Thursday, July 25, 2013

The Kaiju Attack On Manila

In Del Toro's film Pacific Rim, parts of Manila was destroyed by a giant amphibious beast called Kaiju. It was the second appearance of a Kaiju on Earth after the Trespasser ruined much of San Francisco. Canon literature about the attack on Manila has yet to be written, so there is much room for speculation. 

Given this trickle of information (and that the Kaiju was apparently nuked), movie goers have raised some interesting questions as to how the beast got into in the city. 

Here are some geographical facts about Manila:

  • Manila lies in the West Philippine Sea. To reach Manila Bay, a Kaiju has to swim around the northern tip of Luzon or pass through the waters off Bicol and Quezon. 
  • The islands of Corregidor and Caballo cuts the entrance to the bay into two narrow channels. A Kaiju, because of its huge size and water displacement will be spotted when it emerges in these waters. 
  • East of Manila is the Sierra Madre. The mountain range runs from north to south of Luzon, starting in Cagayan and ends in Quezon. Some peaks along the range reaches up to 6000 feet.  

Since the Breach is located beneath the Pacific Ocean, some observers on Twitter speculate that the Kaiju will most likely appear somewhere in the east, probably in Quezon Province and lumber all the way to Manila. In 2014, the Philippine Armed Forces don't have fighter planes, warships or even tanks to take down the beast. Its soldiers however, have weapons to delay the monster's advances. In such scenario, complete evacuation of the city might be possible and casualties are minimized. But evidence seen in the movie trailer suggests it didn't happen in the back story. 

Downtown Manila

A convincing tale is that a Kaiju emerges in Manila Bay, sending a shocked metropolis into fits of frenzy. Images of a flattened San Francisco, with the US forces helpless to stop the beast is still fresh in their memory. The howls of the Trespasser, heard on television screens are stuff of nightmare driving people out of their beds. And now reappears the beast - a different and more sinister one - this time pummeling their city.

Thousands will die, not from being trampled by the Kaiju. But from stampedes caused by mobs trying to escape. Their panicked screams alone will leave the weak and weary frozen in their spot. The injured and the dying will have no place to go. Not even hospitals are spared from the Kaiju's unpredictable path. Traffic gridlock will render major roads useless, while trains would be forced to ease operations because of the tremors caused by the beast's heavy footsteps.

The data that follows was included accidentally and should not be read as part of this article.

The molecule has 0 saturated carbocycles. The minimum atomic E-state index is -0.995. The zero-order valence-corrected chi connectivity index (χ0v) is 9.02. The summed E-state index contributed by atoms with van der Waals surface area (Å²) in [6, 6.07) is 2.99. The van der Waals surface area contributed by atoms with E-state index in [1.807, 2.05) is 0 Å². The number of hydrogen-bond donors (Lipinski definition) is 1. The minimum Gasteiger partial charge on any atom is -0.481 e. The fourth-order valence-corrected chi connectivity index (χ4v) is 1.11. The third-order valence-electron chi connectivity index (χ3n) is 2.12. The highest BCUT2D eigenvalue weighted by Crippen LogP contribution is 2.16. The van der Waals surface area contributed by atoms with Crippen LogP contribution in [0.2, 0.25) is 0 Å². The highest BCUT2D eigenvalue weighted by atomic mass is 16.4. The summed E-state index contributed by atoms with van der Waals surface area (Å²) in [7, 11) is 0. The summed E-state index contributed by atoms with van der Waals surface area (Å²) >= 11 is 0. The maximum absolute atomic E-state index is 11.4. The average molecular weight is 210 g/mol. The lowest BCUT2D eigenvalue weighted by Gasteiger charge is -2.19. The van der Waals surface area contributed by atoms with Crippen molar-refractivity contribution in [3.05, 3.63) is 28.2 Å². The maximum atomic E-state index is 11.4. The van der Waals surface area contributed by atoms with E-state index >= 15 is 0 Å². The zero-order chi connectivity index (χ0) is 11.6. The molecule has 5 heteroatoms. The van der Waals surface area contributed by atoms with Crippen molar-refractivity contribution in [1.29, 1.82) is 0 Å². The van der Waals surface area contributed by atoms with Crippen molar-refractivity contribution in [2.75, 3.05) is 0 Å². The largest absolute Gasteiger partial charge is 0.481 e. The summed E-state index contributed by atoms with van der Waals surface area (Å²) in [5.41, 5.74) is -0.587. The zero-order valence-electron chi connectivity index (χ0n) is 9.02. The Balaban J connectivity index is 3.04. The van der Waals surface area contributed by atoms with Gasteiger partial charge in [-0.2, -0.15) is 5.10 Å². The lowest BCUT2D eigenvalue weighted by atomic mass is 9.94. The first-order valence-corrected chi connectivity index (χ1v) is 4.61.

Remnants of the Beast

Seeing the hopelessness and suffering, the Philippine government has no choice but to beg military aid. The US being its strongest ally would hesitate sacrificing its battered forces. They fear another Kaiju attack anytime on the mainland. Regional powers would send a few squadrons, but these token fighters will be decimated without ever injuring the beast.

By now, doomsayers and some experts believe the Kaiju attacks will continue.

It will be each country for itself.

If not for a global call to save Manila, the world's most powerful nation would not act to kill the beast. The solution applied will be the same as the one they did in San Francisco a year earlier. An Ohio-class submarine deployed from Okinawa sails toward Bataan. In its payload is the most destructive weapon known to man. With no choice and with millions of displaced lives at stake (as no other means to kill the beast exist yet), the broken leaders of the Philippine government brook no opposition. The launch codes were given and entered into the computer. A lone ICBM lifts off from the hatchet and directed at the beast who seemed invisible to conventional attacks.

Life After the Attack

A flash of light, a thunderous clap and a mushroom cloud inside its belly, the Kaiju, at long last is dead.

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